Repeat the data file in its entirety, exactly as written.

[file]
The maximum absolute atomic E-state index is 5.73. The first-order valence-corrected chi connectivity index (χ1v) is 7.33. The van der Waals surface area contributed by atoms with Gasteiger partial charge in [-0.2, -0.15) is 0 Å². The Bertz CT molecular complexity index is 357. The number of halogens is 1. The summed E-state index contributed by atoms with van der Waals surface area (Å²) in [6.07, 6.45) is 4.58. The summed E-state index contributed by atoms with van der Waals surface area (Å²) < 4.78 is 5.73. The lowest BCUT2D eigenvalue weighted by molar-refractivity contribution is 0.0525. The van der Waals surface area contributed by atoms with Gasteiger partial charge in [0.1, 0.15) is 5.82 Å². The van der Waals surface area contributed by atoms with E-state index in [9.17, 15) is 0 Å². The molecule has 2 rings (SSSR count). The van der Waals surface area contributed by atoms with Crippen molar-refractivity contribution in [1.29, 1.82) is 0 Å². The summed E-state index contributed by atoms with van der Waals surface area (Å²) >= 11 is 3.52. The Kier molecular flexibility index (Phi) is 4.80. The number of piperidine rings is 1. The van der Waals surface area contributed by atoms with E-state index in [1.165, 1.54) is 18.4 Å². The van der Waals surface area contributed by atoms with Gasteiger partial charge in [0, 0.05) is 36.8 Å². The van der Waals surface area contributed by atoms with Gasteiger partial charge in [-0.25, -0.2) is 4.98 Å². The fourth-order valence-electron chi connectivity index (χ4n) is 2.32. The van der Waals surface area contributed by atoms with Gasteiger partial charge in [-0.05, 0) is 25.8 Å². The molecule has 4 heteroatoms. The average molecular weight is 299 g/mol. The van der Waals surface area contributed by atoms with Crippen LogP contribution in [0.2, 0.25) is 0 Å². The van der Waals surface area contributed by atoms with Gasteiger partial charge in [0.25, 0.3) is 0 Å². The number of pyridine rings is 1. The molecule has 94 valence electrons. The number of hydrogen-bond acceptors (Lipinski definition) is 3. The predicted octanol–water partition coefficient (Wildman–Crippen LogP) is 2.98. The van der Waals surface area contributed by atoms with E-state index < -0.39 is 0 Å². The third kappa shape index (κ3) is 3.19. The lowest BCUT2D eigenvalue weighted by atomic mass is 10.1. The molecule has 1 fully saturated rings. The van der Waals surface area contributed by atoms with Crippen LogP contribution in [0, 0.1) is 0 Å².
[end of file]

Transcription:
The maximum absolute atomic E-state index is 5.73. The first-order valence-corrected chi connectivity index (χ1v) is 7.33. The van der Waals surface area contributed by atoms with Gasteiger partial charge in [-0.2, -0.15) is 0 Å². The Bertz CT molecular complexity index is 357. The number of halogens is 1. The summed E-state index contributed by atoms with van der Waals surface area (Å²) in [6.07, 6.45) is 4.58. The summed E-state index contributed by atoms with van der Waals surface area (Å²) < 4.78 is 5.73. The lowest BCUT2D eigenvalue weighted by molar-refractivity contribution is 0.0525. The van der Waals surface area contributed by atoms with Gasteiger partial charge in [0.1, 0.15) is 5.82 Å². The van der Waals surface area contributed by atoms with E-state index in [9.17, 15) is 0 Å². The molecule has 2 rings (SSSR count). The van der Waals surface area contributed by atoms with Crippen molar-refractivity contribution in [1.29, 1.82) is 0 Å². The summed E-state index contributed by atoms with van der Waals surface area (Å²) >= 11 is 3.52. The Kier molecular flexibility index (Phi) is 4.80. The number of piperidine rings is 1. The van der Waals surface area contributed by atoms with E-state index in [1.165, 1.54) is 18.4 Å². The van der Waals surface area contributed by atoms with Gasteiger partial charge in [0, 0.05) is 36.8 Å². The van der Waals surface area contributed by atoms with Gasteiger partial charge in [-0.25, -0.2) is 4.98 Å². The fourth-order valence-electron chi connectivity index (χ4n) is 2.32. The van der Waals surface area contributed by atoms with Gasteiger partial charge in [-0.05, 0) is 25.8 Å². The molecule has 4 heteroatoms. The average molecular weight is 299 g/mol. The van der Waals surface area contributed by atoms with Crippen LogP contribution in [0.2, 0.25) is 0 Å². The van der Waals surface area contributed by atoms with Gasteiger partial charge in [0.25, 0.3) is 0 Å². The number of pyridine rings is 1. The molecule has 94 valence electrons. The number of hydrogen-bond acceptors (Lipinski definition) is 3. The predicted octanol–water partition coefficient (Wildman–Crippen LogP) is 2.98. The van der Waals surface area contributed by atoms with E-state index < -0.39 is 0 Å². The third kappa shape index (κ3) is 3.19. The lowest BCUT2D eigenvalue weighted by atomic mass is 10.1. The molecule has 1 fully saturated rings. The van der Waals surface area contributed by atoms with Crippen LogP contribution in [0, 0.1) is 0 Å².